m_topn picture
Atlantic Monthly Sidebar

Go to this issue's Table of Contents.

A U G U S T  2 0 0 0 

The August Almanac

Health & Safety

Alternative medicine takes another step toward the mainstream this month, as clinical licensing exams in naturopathic medicine -- a discipline that emphasizes prevention and avoids pharmaceutical drugs -- begin to be administered by the newly formed North American Board of Naturopathic Examiners. The board will also be responsible for determining who is eligible to take the exams and for sending the results to the jurisdictions where the candidates hope to be licensed. Previously these duties were assumed by the exam's producers. With the restructuring, the exam and the licensing process now follow the model used by many other health-care professionals, including physicians and chiropractors. A growing acceptance of naturopathy is reflected in recent decisions by some health-care plans to cover naturopathic treatment.

Illustration by Melinda BeckDemographics

Dentists' waiting rooms may be unusually crowded this month: August is the peak time for dental visits, largely because of back-to-school checkups. Emergency visits to pediatric dentists are said to spike twice a year: after Halloween (owing to candy-related toothaches and injuries), and in early summer (when rough outdoor play often results in tooth injuries). In spite of an increase in preventive measures, four out of five children wind up with at least one cavity by age 17, and some of them have considerably more: 25 percent of children account for 80 percent of all childhood cavities. The misery involved, at least, should start to lessen: in 1997 the Food and Drug Administration approved the dental use of laser tools, which can repair cavities virtually without pain.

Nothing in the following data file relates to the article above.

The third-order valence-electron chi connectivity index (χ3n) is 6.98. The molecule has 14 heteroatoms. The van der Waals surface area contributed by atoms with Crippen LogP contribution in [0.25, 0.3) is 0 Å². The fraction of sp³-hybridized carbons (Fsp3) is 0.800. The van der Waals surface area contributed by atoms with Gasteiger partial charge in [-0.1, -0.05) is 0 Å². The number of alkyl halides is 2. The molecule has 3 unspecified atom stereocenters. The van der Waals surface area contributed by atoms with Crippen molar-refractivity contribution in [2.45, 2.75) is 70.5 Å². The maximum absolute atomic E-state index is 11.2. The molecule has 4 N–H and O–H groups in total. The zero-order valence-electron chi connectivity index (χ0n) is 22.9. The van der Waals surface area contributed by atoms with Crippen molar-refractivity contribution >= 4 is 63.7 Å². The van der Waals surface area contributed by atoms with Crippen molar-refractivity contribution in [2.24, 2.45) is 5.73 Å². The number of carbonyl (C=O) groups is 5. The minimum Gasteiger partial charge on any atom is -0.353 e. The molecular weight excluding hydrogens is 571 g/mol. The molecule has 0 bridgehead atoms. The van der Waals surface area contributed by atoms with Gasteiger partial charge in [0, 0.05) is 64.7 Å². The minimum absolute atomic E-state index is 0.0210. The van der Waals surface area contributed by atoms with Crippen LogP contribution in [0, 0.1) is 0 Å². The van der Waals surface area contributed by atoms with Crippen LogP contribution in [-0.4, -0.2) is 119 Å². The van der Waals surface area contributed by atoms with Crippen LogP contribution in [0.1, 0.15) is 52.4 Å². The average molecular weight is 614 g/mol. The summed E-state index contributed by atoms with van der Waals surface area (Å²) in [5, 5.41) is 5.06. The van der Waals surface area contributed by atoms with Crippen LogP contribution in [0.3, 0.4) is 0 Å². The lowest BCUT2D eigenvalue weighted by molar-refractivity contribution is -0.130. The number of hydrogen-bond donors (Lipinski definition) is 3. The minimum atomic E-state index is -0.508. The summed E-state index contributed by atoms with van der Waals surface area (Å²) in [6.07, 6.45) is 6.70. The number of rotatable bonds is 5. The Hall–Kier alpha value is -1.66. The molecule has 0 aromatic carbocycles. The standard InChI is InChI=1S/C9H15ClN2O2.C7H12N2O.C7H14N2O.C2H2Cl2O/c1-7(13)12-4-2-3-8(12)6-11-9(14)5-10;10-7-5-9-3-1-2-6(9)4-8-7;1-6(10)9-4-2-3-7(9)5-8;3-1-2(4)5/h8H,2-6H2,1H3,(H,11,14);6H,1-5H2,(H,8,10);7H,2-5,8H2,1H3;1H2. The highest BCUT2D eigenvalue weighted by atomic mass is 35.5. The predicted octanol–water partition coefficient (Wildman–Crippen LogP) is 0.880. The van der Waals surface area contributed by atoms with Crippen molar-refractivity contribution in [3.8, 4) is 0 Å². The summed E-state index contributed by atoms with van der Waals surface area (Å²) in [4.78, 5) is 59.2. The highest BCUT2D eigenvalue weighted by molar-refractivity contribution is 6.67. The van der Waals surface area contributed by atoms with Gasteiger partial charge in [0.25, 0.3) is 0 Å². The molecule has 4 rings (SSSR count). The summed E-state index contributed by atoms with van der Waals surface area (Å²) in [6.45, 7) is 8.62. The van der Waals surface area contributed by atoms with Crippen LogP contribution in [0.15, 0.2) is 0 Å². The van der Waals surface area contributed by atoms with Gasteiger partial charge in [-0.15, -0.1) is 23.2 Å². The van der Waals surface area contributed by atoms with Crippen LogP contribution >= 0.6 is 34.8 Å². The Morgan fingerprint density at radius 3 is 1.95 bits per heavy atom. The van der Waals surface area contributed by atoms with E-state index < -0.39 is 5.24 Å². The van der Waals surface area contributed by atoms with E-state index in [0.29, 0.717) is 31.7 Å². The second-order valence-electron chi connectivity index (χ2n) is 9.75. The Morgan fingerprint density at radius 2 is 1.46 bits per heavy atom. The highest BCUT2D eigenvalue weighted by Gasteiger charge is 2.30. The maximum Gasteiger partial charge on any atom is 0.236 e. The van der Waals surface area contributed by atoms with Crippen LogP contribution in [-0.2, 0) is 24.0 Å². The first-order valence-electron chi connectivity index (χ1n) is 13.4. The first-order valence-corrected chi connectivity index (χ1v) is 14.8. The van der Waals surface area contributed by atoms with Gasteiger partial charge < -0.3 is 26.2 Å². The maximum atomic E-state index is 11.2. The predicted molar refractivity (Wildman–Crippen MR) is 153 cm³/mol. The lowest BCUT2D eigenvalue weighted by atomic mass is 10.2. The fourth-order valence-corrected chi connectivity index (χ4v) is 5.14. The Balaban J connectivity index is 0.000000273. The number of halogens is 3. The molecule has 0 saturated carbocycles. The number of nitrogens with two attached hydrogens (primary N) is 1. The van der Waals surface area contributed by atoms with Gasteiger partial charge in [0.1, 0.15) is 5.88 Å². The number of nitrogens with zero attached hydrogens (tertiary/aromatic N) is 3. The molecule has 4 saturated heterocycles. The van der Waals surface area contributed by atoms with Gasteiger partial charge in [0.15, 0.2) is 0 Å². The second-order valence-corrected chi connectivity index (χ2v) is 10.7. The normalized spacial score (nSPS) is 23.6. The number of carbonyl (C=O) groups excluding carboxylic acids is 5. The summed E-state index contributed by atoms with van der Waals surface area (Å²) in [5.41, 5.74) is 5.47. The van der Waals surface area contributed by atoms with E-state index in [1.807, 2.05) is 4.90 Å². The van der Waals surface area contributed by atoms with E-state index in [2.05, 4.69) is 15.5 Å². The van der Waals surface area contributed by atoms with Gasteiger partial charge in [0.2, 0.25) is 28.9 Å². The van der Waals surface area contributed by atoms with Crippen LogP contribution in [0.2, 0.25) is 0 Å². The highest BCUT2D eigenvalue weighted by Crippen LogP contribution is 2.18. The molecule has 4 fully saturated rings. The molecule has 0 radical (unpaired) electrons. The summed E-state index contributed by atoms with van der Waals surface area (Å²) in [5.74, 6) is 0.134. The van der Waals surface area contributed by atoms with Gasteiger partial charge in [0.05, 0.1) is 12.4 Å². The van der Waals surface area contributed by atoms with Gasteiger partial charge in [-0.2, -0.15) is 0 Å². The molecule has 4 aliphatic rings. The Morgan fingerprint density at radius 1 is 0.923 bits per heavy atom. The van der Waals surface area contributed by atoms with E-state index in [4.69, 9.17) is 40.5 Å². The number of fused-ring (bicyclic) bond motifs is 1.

Elsewhere on the Web
Links to related material on other Web sites.

The Skywatcher's Diary
Daily information on the skies posted by Michigan State University's Abrams Planetarium.

Illustration by Melinda Beck The Skies

August 10: This evening the constellation Sagittarius, which is actually shaped like a teapot even though it is named for an archer, lies below the waxing Moon. During the second half of the month, when the Moon sets early, a thick star cloud -- the center of the Milky Way -- can be seen, in the words of one observer, "like a puff of steam just above the Teapot's spout." 15: Full Moon, also known this month as the Green Corn Moon and the Sturgeon Moon. 21-22: Jupiter, Saturn, and the waning Moon rise together in a line in the east around midnight.

From the archives:

"The Soundtracking of America," by J. Bottum (March 2000)
Music made sense when the world did. Now the sense is gone, but the melody lingers on -- everywhere. We live surrounded by music, from torch songs at Starbucks to the Beatles in the elevator, and the barrage may be turning our minds to mush.

Illustration by Melinda BeckQ & A

Why do songs get stuck so persistently in our heads?